Can you find which shapes you need to put into the grid to make the
totals at the end of each row and the bottom of each column?
Can you place these quantities in order from smallest to largest?
Can you rank these quantities in order? You may need to find out
extra information or perform some experiments to justify your
Skippy and Anna are locked in a room at the top of a large castle. There are five other locked rooms to go through to get out.
The key to that room, and all the other rooms, is a number. The numbers are locked away in a problem. The number is the key to that room.
Can you help them to get out?
You must have the number to be able to do the next problem and you must have all the keys to finish by answering the last question.
There is a pile of dice.
Three of them are put in a row. The numbers on the top of these three add to 8.
What do the hidden numbers on the bottom add to?
This number is the first key.
Skippy and Anna have the first key number. They have gone through the first locked door.
There are ten cards numbered from 0 to 9. Five of these are face down in a row on the table.
The numbers on the first two cards add to the first key number.
The numbers on the second and third cards add to 9,
the numbers on the third and fourth cards add to 11,
and the numbers on the fourth and fifth cards add to 16.
What number is on the last card? This number is the second key.
Skippy and Anna have the second key number. They have gone through the second locked door. Here there is a diagram.
There are two overlapping circles inside a rectangle. The rectangle is the second key number of centimetres long and 5 centimetres high.
How far apart are the centres of the two circles?
Square this answer and subtract one. This will give you the third key number.
Skippy and Anna have the third key number. They have gone through the third locked door.
On the floor there is a strange diagram and the numbers from 1 to 8 on eight cards. The diagram is a square with eight boxes arranged round it.
Skippy and Anna have to arrange the numbers in the boxes so that each side of the square adds to the third key number.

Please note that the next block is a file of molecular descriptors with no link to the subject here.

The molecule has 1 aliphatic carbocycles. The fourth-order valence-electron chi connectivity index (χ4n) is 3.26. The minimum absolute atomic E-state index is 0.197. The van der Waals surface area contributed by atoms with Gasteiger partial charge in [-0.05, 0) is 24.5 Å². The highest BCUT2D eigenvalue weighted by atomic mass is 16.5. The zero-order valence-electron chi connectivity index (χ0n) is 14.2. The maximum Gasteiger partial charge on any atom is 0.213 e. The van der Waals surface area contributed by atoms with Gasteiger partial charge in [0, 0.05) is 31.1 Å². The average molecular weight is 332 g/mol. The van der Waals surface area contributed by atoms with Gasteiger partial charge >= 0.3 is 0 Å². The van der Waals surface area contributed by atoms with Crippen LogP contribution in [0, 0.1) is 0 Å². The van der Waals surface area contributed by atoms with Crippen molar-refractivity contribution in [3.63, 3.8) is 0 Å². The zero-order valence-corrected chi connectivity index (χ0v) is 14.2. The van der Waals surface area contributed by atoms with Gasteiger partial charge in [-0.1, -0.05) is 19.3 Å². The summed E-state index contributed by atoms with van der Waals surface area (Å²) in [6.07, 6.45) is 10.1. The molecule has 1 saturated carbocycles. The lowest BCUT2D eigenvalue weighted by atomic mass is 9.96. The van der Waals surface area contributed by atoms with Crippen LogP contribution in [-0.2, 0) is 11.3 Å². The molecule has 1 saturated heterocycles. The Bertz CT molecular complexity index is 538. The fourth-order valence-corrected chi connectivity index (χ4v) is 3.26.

To find the fourth key number, add the numbers on all the corner boxes and then subtract 10.
Skippy and Anna have the fourth key number. They have gone through the fourth locked door.
On the table there are some jam tarts.
There are also two special trays used to cook them in. These hold the key number of tarts each.
There are enough tarts to fill one tray but not enough to fill the other one as well.
If the tarts are counted in fours there are three left over.
If they are counted in threes there is one left over.
How many tarts are there altogether? This number is the fifth and last key.
However, before they can finally leave the castle you must answer a last question.
What is Skippy's real name?
Using the code 1 = A, 2 = B, 3 = C, ... 26 = Z translate all the key numbers into letters.
These letters will give you an anagram of Skippy's real name. When you have worked this out you have finally finished!
This activity is really a series of connected problems. Learners will find that they must complete one part before attempting the next. From each part a 'key' number will be discovered which is required to do the next part of the problem. Accuracy and perseverence will be necessary!
You can download this set of five sheets which divide the problem into its five constituent parts.
You could start by setting the scene and explaining that each part of the challenge 'feeds into' the next. Hand out the first sheet and step back. It would be best for learners to work in pairs so that they are able to talk through their ideas with a partner. When they think they have the first key number, a pair can request the next sheet and so on. You may decide not to give them feedback
after each part so that if they reach a sticking point, they will have to check over what they have done so far.
Access to dice, numbered cards (0 - 9) and counters will help some learners tackle the problems.
Allow time for the whole group to come together to discuss their findings and difficulties.
What do you know/what can you discover about opposite faces of a dice?
How will you record what you're doing?
Tell me about what you've done so far.
Have you thought of using numbered cards/dice/counters ...?
Learners could make up a similar 'story problem' for others to do.
Encourage learners to use real dice, numbered cards, counters and anything else they think might be helpful.